I’m at Tremblant, the Quebec ski resort, at the invitation of the Canadian Healthcare Licensing Association. I just finished giving a short version of my “Language and Layout” seminar to sixty business-development people from Canadian pharmaceuticals companies.
The participants included some lawyers, but for the most part this was a group of businesspeople. And although about a third of those present indicated that they do some drafting, their principal interest in contracts is as consumers of contract language.
Given that I speak mostly to lawyers, I thought it would be interesting to get their take on the contracts they work with. So at the start of the seminar, before offering any thoughts of my own, I invited them to jot down a single sentence summarizing their views.
At the bottom of this post is a selection of their submissions, but what they had to say boils down to this: Because drafters attempt to address all sorts of eventualities, no matter how remote, contracts are bloated. And the language used is convoluted and full of legalese. No one offered positive comments.
This shouldn’t come as a surprise. It’s typical for businesspeople to gripe about how lawyers are obstructionists and for lawyers to moan about how businesspeople turn a blind eye to legal considerations in order to get the deal done.
One can imagine that salespeople motivated by commissions might be quick to regard contracts as a nuisance. But today’s audience didn’t consist of salespeople. Instead, CHLA members are dealmakers, responsible for spotting interesting products and potential partners and for structuring licensing arrangements. And they work closely with lawyers.
If CHLA members are representative—and I think they are—the message for transactional lawyers is that it’s likely that your clients aren’t crazy about your work product. I wouldn’t be too quick to shrug that off. These days, a lawyer can’t assume that any client is captive.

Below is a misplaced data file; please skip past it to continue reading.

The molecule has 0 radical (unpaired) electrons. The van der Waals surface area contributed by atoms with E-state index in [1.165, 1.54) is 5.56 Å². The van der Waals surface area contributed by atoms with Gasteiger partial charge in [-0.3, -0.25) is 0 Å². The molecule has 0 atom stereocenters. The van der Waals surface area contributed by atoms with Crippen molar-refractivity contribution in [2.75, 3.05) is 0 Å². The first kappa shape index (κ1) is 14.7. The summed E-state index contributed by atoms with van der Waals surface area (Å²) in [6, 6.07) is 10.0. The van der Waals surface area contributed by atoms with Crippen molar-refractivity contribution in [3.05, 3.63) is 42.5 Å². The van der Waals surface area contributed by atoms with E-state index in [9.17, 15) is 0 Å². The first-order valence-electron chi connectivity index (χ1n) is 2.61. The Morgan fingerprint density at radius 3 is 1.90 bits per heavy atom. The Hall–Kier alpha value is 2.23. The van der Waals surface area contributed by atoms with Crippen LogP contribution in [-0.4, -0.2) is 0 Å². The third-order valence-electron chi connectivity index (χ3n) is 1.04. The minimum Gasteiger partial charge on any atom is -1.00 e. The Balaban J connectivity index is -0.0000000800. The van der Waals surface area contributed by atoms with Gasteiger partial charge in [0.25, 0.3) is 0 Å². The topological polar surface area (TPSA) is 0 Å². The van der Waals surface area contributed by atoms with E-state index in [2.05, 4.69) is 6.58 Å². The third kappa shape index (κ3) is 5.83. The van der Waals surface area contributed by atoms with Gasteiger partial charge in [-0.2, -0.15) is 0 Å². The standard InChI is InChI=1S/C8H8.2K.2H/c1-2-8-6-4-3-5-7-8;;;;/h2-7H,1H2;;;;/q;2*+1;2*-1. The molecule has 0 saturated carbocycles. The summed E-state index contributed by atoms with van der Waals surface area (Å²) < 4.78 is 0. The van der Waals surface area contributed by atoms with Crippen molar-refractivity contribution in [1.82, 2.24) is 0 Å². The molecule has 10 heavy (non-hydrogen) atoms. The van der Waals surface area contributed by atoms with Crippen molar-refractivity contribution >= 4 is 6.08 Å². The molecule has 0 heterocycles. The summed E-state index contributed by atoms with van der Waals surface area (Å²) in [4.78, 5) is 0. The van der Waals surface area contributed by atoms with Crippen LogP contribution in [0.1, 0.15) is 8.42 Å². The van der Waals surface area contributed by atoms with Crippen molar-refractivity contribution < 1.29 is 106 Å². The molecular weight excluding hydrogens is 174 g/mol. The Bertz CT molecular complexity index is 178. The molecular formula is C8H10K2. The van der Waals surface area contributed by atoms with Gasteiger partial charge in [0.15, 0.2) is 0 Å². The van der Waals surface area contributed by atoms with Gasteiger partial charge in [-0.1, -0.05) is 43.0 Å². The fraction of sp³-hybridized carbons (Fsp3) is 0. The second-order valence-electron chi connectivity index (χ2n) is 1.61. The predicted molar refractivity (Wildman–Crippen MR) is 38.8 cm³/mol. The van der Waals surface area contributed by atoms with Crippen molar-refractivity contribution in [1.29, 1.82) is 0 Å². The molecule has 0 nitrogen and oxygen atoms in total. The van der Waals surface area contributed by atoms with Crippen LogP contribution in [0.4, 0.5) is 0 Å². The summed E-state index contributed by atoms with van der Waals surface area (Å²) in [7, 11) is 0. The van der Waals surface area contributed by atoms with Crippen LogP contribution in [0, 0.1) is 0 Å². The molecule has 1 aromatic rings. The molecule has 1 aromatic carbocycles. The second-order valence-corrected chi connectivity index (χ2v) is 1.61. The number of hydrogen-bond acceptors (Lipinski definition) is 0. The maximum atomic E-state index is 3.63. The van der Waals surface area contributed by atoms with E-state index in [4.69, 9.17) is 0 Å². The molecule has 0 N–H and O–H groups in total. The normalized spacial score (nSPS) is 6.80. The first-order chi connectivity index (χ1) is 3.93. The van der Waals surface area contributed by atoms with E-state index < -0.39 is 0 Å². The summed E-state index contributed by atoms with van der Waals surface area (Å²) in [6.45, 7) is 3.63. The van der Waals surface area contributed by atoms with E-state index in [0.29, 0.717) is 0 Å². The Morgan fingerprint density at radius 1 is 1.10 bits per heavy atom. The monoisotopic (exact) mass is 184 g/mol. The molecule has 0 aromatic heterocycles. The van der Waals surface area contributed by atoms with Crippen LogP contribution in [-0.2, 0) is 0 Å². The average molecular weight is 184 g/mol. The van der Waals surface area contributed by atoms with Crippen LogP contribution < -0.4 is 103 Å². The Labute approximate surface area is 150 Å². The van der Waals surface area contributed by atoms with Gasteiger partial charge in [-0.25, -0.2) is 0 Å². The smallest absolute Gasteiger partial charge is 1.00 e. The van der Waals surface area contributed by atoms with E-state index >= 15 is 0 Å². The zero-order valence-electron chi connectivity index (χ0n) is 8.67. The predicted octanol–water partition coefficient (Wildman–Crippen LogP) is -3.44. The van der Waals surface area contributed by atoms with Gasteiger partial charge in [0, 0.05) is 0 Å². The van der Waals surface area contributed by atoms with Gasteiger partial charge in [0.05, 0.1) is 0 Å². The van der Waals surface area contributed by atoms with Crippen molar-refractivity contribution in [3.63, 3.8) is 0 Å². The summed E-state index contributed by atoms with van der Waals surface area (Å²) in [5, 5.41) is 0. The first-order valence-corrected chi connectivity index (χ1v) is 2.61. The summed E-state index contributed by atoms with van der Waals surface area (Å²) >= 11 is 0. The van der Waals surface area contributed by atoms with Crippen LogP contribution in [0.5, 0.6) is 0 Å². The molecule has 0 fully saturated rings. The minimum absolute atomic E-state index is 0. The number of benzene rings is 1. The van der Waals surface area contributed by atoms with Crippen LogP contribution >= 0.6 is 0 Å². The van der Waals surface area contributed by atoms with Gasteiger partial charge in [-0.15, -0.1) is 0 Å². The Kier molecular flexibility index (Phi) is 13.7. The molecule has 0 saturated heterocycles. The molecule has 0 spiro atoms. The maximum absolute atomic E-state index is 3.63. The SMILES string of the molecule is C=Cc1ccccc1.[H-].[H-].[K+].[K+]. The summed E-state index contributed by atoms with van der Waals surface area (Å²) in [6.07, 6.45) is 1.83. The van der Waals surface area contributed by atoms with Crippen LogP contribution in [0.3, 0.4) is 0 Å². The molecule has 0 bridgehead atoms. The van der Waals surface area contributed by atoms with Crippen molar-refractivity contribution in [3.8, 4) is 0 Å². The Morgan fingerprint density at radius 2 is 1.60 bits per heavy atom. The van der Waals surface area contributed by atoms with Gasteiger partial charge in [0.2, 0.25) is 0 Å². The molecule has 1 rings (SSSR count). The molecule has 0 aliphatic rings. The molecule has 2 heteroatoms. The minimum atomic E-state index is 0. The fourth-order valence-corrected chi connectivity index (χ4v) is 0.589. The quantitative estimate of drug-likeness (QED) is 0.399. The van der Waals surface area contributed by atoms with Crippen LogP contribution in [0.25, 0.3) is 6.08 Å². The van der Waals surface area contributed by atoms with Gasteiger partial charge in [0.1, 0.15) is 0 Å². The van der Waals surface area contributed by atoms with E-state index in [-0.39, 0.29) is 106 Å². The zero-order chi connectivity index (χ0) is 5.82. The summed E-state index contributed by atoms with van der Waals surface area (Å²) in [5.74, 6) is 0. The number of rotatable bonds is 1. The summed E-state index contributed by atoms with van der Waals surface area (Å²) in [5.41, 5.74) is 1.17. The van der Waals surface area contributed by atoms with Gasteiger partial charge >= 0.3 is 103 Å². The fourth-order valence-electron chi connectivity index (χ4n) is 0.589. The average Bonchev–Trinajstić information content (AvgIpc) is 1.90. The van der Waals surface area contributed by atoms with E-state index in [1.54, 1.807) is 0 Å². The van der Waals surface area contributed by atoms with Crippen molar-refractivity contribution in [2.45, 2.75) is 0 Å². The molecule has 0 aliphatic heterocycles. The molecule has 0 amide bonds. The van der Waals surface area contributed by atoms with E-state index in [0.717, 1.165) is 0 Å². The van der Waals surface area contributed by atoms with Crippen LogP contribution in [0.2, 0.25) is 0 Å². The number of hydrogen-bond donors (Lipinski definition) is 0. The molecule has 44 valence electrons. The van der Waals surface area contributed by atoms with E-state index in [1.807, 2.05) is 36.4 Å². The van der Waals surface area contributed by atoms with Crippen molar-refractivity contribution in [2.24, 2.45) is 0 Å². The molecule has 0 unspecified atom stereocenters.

Of course, any drafter that’s so inclined could change this state of affairs. As one participant noted, “Contract language can make a difficult transaction simple or a simple transaction difficult or even incomprehensible depending on the style or skill of the drafter.” Try using clear, modern, and efficient contract language—I think you’ll be gratified by the response.
Here’s a selection of what CHLA members had to say:
Typically the flow of ideas is not sufficiently clear and fluid.
Contract language seems designed to protect the parties against ambiguities that may exist in the term sheet. As such contracts are often extensive and complex but unnecessarily confusing and unclear.
Attempt to cover all future eventualities—onerous.
Contracts tend to be convoluted and address potential problems more than truly focus on clarifying the transaction and what the parties want to accomplish.
Painful necessary evil.
By trying to cover everything it creates holes that further need to be filled. 1 page becomes 15.
KISS. Keep It Simple (Stupid)
10% of contract focusses on the intent of the agreement. 90% of contract attempts to predict what can go wrong.
The contract language I come accross is utterly convoluted and dry. Furthermore, the main problem I see is inconsistencies in contract language.